Loads aren’t usually this predictable and static. There’s increases and peaks and that surprise hoard of Reddit front page users. But still, know your playing field and accept that it might not be worth it to prepare for everything at once. You’ll never ship if you set your Android app performance goal to the slowest phone out there. Trust me, it’s slower than that sloth.
If you have a hundred users and hoping to reach a thousand the measures you should take now are different compared to getting from thousand to a million. The latter might require techniques like using micro services and they will add a huge layer of complexity to the system with added risk. Getting to a thousand is likely a matter of optimizing your database queries.
So the app is slow and you’ve diagnosed the problem. It’s that function that loads the data from the remote database. So how should you proceed?
Here’s a domain agnostic questionnaire to narrow your options:
Seriously think about it. Even your ultra optimized algorithm is slower than my deleted code. Many of the greatest performance tricks like adaptive tile refresh are at their heart ways to avoid doing stuff. Think about the use case and if it’s not vital, maybe you can do without it,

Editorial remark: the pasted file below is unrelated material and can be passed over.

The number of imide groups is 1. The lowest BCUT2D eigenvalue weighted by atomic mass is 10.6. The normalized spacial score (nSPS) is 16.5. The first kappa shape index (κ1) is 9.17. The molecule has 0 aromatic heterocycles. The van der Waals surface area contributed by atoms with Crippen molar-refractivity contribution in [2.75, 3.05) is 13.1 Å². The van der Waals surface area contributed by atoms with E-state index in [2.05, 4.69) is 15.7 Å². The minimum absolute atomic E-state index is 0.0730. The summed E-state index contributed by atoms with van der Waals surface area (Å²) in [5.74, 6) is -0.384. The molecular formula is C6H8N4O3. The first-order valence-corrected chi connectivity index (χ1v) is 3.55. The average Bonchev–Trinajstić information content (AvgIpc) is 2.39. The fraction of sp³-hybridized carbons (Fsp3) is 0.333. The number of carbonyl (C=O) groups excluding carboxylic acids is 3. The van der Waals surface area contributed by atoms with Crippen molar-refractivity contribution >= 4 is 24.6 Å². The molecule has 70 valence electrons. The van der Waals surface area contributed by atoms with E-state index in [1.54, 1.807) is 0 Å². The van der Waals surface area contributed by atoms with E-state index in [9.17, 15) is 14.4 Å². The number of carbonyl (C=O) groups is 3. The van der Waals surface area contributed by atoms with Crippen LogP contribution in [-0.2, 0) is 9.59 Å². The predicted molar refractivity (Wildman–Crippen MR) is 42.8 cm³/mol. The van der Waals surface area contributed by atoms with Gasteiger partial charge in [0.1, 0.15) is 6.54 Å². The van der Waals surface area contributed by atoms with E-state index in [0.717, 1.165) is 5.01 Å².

Maybe some light weight version of it will suffice? Do you really really need the 7MB js library to load the 10MB SVG company logo that’s 10 pixels across in the corner?
Maybe you have a computationally expensive list on the front page. Does everyone use it? If not, perhaps move it somewhere so only the people that really need it are inflicted. It can also save cycles on the back end.
Also known as caching. Doing something only once and then using the result is effective, but it’s also hard. Especially if you invent your own caching scheme, you’ll open a huge can of worms to deal with. Your existing test suite might also be inadequate to handle it when calls suddenly return outdated data. Be warned of regressions. Tread carefully and prefer any existing technologies like ehcache out there.